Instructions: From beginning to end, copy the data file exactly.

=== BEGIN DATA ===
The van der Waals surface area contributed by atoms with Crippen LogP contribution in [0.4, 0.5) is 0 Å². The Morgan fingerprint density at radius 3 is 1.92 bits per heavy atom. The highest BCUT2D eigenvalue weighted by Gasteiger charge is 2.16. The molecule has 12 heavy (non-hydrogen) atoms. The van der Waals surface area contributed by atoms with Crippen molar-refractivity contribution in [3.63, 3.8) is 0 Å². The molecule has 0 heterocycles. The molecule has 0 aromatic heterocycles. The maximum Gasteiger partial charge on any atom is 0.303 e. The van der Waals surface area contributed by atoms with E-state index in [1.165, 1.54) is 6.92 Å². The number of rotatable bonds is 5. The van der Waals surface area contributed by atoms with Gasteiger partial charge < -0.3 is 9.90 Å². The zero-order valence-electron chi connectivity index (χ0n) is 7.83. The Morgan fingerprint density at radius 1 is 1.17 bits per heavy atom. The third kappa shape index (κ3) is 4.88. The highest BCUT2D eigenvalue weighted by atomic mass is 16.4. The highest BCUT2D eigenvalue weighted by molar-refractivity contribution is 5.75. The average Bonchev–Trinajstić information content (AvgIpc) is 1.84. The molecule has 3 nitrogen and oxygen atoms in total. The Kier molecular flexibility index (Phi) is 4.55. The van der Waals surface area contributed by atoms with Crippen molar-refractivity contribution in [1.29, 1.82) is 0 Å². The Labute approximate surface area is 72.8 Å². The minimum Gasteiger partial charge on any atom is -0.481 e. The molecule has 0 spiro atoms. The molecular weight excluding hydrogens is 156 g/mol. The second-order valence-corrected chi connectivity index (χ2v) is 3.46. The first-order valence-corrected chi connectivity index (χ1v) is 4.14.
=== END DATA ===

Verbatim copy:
The van der Waals surface area contributed by atoms with Crippen LogP contribution in [0.4, 0.5) is 0 Å². The Morgan fingerprint density at radius 3 is 1.92 bits per heavy atom. The highest BCUT2D eigenvalue weighted by Gasteiger charge is 2.16. The molecule has 12 heavy (non-hydrogen) atoms. The van der Waals surface area contributed by atoms with Crippen molar-refractivity contribution in [3.63, 3.8) is 0 Å². The molecule has 0 heterocycles. The molecule has 0 aromatic heterocycles. The maximum Gasteiger partial charge on any atom is 0.303 e. The van der Waals surface area contributed by atoms with E-state index in [1.165, 1.54) is 6.92 Å². The number of rotatable bonds is 5. The van der Waals surface area contributed by atoms with Gasteiger partial charge < -0.3 is 9.90 Å². The zero-order valence-electron chi connectivity index (χ0n) is 7.83. The Morgan fingerprint density at radius 1 is 1.17 bits per heavy atom. The third kappa shape index (κ3) is 4.88. The highest BCUT2D eigenvalue weighted by atomic mass is 16.4. The highest BCUT2D eigenvalue weighted by molar-refractivity contribution is 5.75. The average Bonchev–Trinajstić information content (AvgIpc) is 1.84. The molecule has 3 nitrogen and oxygen atoms in total. The Kier molecular flexibility index (Phi) is 4.55. The van der Waals surface area contributed by atoms with Crippen molar-refractivity contribution in [1.29, 1.82) is 0 Å². The Labute approximate surface area is 72.8 Å². The minimum Gasteiger partial charge on any atom is -0.481 e. The molecule has 0 spiro atoms. The molecular weight excluding hydrogens is 156 g/mol. The second-order valence-corrected chi connectivity index (χ2v) is 3.46. The first-order valence-corrected chi connectivity index (χ1v) is 4.14.